…. Tel Aviv, unlike the European cities, isn’t configured with a central city encircled by major roads, but the highway that runs through the city is heavily trafficked, as are some of its offshoots. Tel Aviv may also simply have more Waze users: its grid is much more clear in the video than the larger European cities.
24 Hours of Traffic in Tel Aviv Based on Waze Data
Created by Nik Hanselmann & the Gray Area Foundation for the Arts for Waze
TEL AVIV – Top Israeli model Esti Ginzburg welcomes FashionTV to the 8th anniversary of Elite Models party at the Galina Club in Tel Aviv. The beautiful girls are in abundance as they sip champagne, mingle with the clubgoers and dance to DJ Tomer Maizner’s smokin’ beats. Fashion is everywhere as the models wear the latest trends–lace, color blocking, graphic prints, and chunky necklaces.
A group of real estate developers hopes to rebuild Tel Aviv’s historic Mograbi Theater, decades after it burned down, “Haaretz” has learned. The new plan calls for reproducing the original structure and adding a hotel and a luxury residential high-rise.
The new project, designed by architect Avner Yashar, is in the preliminary stages but has already been reviewed by municipal preservation and planning officials. The plans are due to be submitted to city engineer Hezi Berkowitz soon.
Developers Eddie Arditi, Sabi Bar Noy and Ygal Mograbi, whose grandfather was one of the theater’s founders, bought the lot on the corner of Allenby, Pinsker and Ben Yehuda streets 18 months ago for NIS 80 million.
Since the cinema burned down and was demolished in the later 1980s the plot has been a privately operated parking lot. The city had rejected a number of proposals for the site submitted over the years. Planning officials wanted a new architectural landmark that would attract pedestrian traffic, as the original building did. A station for the light rail system that is still in the development stages is planned near the site.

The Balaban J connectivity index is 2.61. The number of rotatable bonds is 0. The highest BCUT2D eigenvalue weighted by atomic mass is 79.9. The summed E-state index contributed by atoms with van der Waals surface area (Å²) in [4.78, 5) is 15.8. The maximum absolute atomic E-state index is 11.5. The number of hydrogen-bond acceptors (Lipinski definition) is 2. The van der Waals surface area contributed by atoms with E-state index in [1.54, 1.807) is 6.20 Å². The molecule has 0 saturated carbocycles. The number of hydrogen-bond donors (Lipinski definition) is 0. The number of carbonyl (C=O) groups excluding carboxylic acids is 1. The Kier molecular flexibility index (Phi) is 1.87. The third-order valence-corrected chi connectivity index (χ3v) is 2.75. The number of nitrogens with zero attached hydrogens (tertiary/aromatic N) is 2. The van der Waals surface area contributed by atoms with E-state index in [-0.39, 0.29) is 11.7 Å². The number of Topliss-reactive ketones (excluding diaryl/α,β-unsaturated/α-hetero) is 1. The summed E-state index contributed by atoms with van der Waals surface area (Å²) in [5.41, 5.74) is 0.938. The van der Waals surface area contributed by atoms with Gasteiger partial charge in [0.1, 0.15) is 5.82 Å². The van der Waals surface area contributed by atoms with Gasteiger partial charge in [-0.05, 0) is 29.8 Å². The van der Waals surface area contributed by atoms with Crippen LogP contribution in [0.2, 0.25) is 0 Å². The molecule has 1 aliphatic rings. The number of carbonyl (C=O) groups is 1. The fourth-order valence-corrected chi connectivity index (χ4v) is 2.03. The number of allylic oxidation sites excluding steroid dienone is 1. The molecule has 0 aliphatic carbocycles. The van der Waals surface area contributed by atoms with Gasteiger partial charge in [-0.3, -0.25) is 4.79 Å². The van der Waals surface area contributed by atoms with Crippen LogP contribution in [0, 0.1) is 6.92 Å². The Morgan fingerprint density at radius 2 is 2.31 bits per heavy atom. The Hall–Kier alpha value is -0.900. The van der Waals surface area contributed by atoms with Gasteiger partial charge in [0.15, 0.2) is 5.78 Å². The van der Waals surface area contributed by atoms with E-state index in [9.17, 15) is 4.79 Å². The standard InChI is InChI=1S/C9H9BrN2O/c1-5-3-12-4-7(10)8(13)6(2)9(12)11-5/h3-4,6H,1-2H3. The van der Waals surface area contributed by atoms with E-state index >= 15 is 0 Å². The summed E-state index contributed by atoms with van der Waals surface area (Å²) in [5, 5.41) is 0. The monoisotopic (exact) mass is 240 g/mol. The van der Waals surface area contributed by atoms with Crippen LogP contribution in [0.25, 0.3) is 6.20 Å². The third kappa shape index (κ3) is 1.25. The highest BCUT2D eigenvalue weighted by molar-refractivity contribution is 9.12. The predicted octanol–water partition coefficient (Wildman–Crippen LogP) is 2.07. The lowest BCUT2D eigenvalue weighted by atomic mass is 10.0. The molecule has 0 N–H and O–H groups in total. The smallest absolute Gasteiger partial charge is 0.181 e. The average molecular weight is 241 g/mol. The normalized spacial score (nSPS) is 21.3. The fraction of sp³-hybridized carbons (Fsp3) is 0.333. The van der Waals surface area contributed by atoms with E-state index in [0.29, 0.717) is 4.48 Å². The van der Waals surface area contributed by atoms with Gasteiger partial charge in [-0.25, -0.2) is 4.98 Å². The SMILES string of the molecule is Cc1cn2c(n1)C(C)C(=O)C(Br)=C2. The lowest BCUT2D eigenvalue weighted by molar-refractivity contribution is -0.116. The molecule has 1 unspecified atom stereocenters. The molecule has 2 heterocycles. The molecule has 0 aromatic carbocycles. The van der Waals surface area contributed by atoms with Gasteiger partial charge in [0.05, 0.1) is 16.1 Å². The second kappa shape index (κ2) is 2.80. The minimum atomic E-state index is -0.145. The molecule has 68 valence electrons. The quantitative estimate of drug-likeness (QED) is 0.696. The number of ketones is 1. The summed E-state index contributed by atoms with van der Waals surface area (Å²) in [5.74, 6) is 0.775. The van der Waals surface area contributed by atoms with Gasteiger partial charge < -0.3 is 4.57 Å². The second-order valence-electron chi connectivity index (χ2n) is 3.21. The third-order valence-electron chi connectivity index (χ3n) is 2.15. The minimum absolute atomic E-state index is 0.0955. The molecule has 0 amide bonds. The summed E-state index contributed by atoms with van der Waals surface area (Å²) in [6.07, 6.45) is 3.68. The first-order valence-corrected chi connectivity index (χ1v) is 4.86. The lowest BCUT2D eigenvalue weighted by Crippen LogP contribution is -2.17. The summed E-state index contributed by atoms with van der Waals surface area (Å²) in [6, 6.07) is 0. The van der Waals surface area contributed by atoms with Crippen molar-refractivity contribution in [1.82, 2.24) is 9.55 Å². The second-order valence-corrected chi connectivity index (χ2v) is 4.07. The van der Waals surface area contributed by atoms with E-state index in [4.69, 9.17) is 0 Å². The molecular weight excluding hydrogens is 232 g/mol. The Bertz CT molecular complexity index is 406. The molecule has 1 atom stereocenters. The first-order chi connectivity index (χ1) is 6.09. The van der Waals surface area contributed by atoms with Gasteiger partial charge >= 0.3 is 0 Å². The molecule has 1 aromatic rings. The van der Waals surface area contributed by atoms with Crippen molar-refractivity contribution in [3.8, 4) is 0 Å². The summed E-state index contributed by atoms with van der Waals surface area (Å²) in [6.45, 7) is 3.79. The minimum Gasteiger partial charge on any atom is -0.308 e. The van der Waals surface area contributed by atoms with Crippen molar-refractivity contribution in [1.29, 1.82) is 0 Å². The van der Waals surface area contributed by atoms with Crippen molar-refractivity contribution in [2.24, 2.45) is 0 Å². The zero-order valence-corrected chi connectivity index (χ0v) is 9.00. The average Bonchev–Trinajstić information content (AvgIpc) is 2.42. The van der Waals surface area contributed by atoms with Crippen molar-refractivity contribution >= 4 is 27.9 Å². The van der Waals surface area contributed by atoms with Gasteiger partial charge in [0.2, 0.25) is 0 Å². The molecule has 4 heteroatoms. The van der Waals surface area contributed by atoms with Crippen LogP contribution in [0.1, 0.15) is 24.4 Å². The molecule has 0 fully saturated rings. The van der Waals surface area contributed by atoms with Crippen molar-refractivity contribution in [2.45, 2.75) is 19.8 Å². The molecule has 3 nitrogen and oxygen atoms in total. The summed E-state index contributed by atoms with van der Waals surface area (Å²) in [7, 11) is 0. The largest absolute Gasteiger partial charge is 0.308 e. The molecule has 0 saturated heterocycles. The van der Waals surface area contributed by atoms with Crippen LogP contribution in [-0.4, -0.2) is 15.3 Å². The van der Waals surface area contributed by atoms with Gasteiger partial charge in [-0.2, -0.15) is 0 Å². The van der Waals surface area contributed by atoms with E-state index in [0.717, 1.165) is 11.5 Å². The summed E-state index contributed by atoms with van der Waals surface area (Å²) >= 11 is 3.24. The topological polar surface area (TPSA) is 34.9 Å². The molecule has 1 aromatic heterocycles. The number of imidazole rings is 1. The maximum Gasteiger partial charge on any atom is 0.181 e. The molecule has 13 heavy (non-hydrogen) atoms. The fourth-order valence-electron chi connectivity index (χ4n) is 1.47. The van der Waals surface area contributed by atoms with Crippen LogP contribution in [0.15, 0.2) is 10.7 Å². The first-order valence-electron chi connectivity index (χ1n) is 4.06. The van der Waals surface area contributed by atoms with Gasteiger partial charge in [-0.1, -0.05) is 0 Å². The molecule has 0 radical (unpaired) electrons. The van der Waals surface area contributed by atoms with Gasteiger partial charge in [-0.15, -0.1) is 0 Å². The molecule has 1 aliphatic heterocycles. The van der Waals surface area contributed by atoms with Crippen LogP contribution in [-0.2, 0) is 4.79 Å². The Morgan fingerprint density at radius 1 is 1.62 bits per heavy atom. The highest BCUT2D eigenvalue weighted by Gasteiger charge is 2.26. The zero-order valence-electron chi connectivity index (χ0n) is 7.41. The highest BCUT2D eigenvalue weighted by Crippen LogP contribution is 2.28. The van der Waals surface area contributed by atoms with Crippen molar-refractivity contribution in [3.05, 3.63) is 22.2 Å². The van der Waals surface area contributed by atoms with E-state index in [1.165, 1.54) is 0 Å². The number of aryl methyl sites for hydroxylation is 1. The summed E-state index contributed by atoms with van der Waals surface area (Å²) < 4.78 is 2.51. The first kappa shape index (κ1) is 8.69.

The idea is to reproduce the original movie house, with its two large halls, designed in the late 1930s by architect Joseph Berlin. Behind it they want to build a five-story hotel with an apartment tower above it.
The owners of the Cinema City chain, brothers Moshe and Leon Edry, have already approached the developers about operating the new-old cinema.
“Restoring Mograbi will give the project an extraordinary character,” Erditi told Haaretz. “It’s important for us to build a project associated with Tel Aviv’s history.”
Tel Aviv’s master plan allows for the construction of a five-story building on the site and the reconstruction of the original facade. The developers intend to recreate the entire building, but want permission to add a tower.
Mograbi Square is one of the few sites in the city center where the municipality’s preservation plan allows for the construction of a high-rise, but it’s not clear whether permission will be granted to exceed the five-story limitation specified in the master plan for the site.
Mograbi Theatre was built by Jacob Mograbi – Ygal’s grandfather – a wealthy merchant who immigrated from Damascus and accepted an offer by Tel Aviv’s first Mayor, Meir Dizengoff, to build an opera house.
It had two large halls. On the top floor was the movie theater, with a roof that opened to the skies, to offer relief from the summer heat in pre-air-conditioning Tel Aviv. On the first floor was an auditorium that served Israel’s first theater companies: Hamatateh, Haohel, Habima and Cameri.
In the early 1970s the stage auditorium was converted into a movie theater. On June 17, 1986 a fire caused irrevocable damage to the building, which was demolished in 1989.
After losing two infants due to complications with their immune systems, a Palestinan woman works works with Israeli doctors and a Gaza reporter to try and save the life of her recently-born child who is suffering similar problems. Over the course of 18 months, the reporter documents the surreal and unbelievable events that transpired and that give hope for the fate of the region in this extraordinary true story.